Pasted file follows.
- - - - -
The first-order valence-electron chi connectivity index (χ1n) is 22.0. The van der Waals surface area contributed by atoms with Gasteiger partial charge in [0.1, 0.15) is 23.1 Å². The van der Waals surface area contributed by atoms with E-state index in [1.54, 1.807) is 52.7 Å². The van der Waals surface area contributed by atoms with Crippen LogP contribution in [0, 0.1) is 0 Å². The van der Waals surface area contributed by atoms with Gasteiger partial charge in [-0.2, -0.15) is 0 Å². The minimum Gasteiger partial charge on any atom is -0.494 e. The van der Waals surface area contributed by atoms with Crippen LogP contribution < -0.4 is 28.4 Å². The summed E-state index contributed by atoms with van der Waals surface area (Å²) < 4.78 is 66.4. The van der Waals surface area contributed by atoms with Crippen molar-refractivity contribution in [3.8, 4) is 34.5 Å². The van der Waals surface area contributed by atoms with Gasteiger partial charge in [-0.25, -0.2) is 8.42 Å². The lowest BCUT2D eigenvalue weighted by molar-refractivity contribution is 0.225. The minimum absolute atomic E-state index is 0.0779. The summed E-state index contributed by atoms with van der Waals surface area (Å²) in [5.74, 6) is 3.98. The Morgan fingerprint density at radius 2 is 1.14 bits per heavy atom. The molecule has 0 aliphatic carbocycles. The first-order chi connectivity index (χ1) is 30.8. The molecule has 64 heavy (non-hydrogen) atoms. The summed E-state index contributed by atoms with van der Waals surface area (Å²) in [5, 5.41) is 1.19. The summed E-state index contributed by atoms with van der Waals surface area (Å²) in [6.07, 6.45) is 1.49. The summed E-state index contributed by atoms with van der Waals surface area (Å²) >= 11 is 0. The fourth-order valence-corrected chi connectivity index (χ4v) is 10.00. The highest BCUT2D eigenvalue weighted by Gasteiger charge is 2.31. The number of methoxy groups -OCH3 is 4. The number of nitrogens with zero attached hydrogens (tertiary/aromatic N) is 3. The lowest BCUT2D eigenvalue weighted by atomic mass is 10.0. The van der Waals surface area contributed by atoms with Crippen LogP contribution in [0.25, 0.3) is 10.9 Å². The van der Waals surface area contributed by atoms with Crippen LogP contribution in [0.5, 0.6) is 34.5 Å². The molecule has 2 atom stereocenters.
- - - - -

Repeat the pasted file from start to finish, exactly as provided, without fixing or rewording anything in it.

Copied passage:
The first-order valence-electron chi connectivity index (χ1n) is 22.0. The van der Waals surface area contributed by atoms with Gasteiger partial charge in [0.1, 0.15) is 23.1 Å². The van der Waals surface area contributed by atoms with E-state index in [1.54, 1.807) is 52.7 Å². The van der Waals surface area contributed by atoms with Crippen LogP contribution in [0, 0.1) is 0 Å². The van der Waals surface area contributed by atoms with Gasteiger partial charge in [-0.2, -0.15) is 0 Å². The minimum Gasteiger partial charge on any atom is -0.494 e. The van der Waals surface area contributed by atoms with Crippen LogP contribution < -0.4 is 28.4 Å². The summed E-state index contributed by atoms with van der Waals surface area (Å²) < 4.78 is 66.4. The van der Waals surface area contributed by atoms with Crippen molar-refractivity contribution in [3.8, 4) is 34.5 Å². The van der Waals surface area contributed by atoms with Gasteiger partial charge in [-0.25, -0.2) is 8.42 Å². The lowest BCUT2D eigenvalue weighted by molar-refractivity contribution is 0.225. The minimum absolute atomic E-state index is 0.0779. The summed E-state index contributed by atoms with van der Waals surface area (Å²) in [5.74, 6) is 3.98. The Morgan fingerprint density at radius 2 is 1.14 bits per heavy atom. The molecule has 0 aliphatic carbocycles. The first-order chi connectivity index (χ1) is 30.8. The molecule has 64 heavy (non-hydrogen) atoms. The summed E-state index contributed by atoms with van der Waals surface area (Å²) in [5, 5.41) is 1.19. The summed E-state index contributed by atoms with van der Waals surface area (Å²) in [6.07, 6.45) is 1.49. The summed E-state index contributed by atoms with van der Waals surface area (Å²) >= 11 is 0. The fourth-order valence-corrected chi connectivity index (χ4v) is 10.00. The highest BCUT2D eigenvalue weighted by Gasteiger charge is 2.31. The number of methoxy groups -OCH3 is 4. The number of nitrogens with zero attached hydrogens (tertiary/aromatic N) is 3. The lowest BCUT2D eigenvalue weighted by atomic mass is 10.0. The van der Waals surface area contributed by atoms with Crippen LogP contribution in [0.25, 0.3) is 10.9 Å². The van der Waals surface area contributed by atoms with Crippen LogP contribution in [0.5, 0.6) is 34.5 Å². The molecule has 2 atom stereocenters.